Sunday, October 19, 2003

Tyler Cowen at the Volokh Conspiracy has a short, but favourable, review of JM Coetzee's new novel, Elizabeth Costello.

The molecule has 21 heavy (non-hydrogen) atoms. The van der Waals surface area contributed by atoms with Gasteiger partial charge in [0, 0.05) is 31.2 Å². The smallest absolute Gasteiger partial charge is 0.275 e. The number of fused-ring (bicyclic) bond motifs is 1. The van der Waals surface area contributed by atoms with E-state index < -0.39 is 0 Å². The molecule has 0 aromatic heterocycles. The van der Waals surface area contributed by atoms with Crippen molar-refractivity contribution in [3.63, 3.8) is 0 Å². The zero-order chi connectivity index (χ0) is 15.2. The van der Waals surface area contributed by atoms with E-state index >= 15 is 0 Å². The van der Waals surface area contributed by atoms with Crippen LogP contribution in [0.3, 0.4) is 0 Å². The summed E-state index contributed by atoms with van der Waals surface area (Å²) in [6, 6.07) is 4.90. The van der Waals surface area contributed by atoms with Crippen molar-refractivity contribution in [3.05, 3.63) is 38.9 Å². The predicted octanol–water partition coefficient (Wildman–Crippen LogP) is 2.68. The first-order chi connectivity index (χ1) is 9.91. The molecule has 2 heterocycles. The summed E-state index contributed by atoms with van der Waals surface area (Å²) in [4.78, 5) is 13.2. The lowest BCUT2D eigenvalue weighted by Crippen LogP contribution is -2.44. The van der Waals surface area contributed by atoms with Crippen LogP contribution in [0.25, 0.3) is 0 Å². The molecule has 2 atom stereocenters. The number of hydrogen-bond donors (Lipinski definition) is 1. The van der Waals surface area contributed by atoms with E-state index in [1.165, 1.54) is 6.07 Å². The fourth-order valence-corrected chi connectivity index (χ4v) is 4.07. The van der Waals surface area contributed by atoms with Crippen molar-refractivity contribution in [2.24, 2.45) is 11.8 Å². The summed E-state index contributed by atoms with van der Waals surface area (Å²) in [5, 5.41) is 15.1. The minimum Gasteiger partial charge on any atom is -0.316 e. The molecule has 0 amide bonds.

It always makes me happy to hear about foreigners taking an interest in South African writers and South African literature, (although Elizabeth Costello is in no sense a 'South African' novel, even the protagonist is Australian). South Africans have such little interest in literature that there is a tendency to bemusement ("our writers are so boring, all they do is write about Apartheid and its effects") or jingoism ("we've got 2 Nobel prize winners, you know") when, on the rare occasions that it does, our literature becomes a topic of discussion with foreigners. I think this bespeaks an inferiority complex of a sort, a feeling that we don't match up to the rest of the world so we should either ignore South African writers or eulogise them by means of overcompensation. Perhaps too, we still labour under the yoke of the Apartheid mindset viz intellectuals should be viewed with suspicion, they're likely to be consorting with the bad guys or conspiring to topple the state, in short they're up to no good. All of this is both unfounded, and a shame. South Africa has a small, but respectable, literature which we should feel able to take seriously without resorting to flights of patriotic fancy. So, as I say, I'm glad when foreigners comment favourably upon SA writers, perhaps its only when we realise that the rest of the world takes our literature seriously that we'll take it seriously ourselves.

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